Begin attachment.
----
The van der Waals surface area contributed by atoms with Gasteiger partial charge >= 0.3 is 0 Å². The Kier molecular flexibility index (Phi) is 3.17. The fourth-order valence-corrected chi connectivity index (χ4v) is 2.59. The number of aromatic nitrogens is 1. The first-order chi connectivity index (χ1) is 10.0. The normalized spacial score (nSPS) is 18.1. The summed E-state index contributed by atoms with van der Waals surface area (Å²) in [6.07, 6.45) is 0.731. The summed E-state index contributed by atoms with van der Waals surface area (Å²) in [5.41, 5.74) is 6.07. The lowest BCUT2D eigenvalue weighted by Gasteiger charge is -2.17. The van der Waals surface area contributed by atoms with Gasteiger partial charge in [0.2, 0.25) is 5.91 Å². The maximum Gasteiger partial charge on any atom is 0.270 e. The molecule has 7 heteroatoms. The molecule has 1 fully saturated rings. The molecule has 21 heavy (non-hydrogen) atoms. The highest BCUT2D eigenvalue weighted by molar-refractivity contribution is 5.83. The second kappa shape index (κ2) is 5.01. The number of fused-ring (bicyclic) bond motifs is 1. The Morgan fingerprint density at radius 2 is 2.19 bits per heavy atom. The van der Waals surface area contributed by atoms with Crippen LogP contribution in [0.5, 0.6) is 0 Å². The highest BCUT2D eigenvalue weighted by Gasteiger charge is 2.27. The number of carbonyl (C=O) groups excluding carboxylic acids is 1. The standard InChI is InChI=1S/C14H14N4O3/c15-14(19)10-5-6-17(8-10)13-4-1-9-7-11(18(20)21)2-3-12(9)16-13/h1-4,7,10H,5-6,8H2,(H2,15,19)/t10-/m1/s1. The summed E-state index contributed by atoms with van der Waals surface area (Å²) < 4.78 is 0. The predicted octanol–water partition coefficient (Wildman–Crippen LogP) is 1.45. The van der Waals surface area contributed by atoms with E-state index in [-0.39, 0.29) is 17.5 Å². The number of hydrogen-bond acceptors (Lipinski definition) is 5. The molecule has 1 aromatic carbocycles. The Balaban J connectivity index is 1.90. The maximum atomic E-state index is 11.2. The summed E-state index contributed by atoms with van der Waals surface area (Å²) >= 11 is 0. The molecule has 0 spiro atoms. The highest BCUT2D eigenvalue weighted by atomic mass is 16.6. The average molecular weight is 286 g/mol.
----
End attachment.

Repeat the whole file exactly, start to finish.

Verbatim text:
The van der Waals surface area contributed by atoms with Gasteiger partial charge >= 0.3 is 0 Å². The Kier molecular flexibility index (Phi) is 3.17. The fourth-order valence-corrected chi connectivity index (χ4v) is 2.59. The number of aromatic nitrogens is 1. The first-order chi connectivity index (χ1) is 10.0. The normalized spacial score (nSPS) is 18.1. The summed E-state index contributed by atoms with van der Waals surface area (Å²) in [6.07, 6.45) is 0.731. The summed E-state index contributed by atoms with van der Waals surface area (Å²) in [5.41, 5.74) is 6.07. The lowest BCUT2D eigenvalue weighted by Gasteiger charge is -2.17. The van der Waals surface area contributed by atoms with Gasteiger partial charge in [0.2, 0.25) is 5.91 Å². The maximum Gasteiger partial charge on any atom is 0.270 e. The molecule has 7 heteroatoms. The molecule has 1 fully saturated rings. The molecule has 21 heavy (non-hydrogen) atoms. The highest BCUT2D eigenvalue weighted by molar-refractivity contribution is 5.83. The second kappa shape index (κ2) is 5.01. The number of fused-ring (bicyclic) bond motifs is 1. The Morgan fingerprint density at radius 2 is 2.19 bits per heavy atom. The van der Waals surface area contributed by atoms with Crippen LogP contribution in [0.5, 0.6) is 0 Å². The highest BCUT2D eigenvalue weighted by Gasteiger charge is 2.27. The number of carbonyl (C=O) groups excluding carboxylic acids is 1. The standard InChI is InChI=1S/C14H14N4O3/c15-14(19)10-5-6-17(8-10)13-4-1-9-7-11(18(20)21)2-3-12(9)16-13/h1-4,7,10H,5-6,8H2,(H2,15,19)/t10-/m1/s1. The summed E-state index contributed by atoms with van der Waals surface area (Å²) < 4.78 is 0. The predicted octanol–water partition coefficient (Wildman–Crippen LogP) is 1.45. The van der Waals surface area contributed by atoms with E-state index in [-0.39, 0.29) is 17.5 Å². The number of hydrogen-bond acceptors (Lipinski definition) is 5. The molecule has 1 aromatic carbocycles. The Balaban J connectivity index is 1.90. The maximum atomic E-state index is 11.2. The summed E-state index contributed by atoms with van der Waals surface area (Å²) >= 11 is 0. The molecule has 0 spiro atoms. The highest BCUT2D eigenvalue weighted by atomic mass is 16.6. The average molecular weight is 286 g/mol.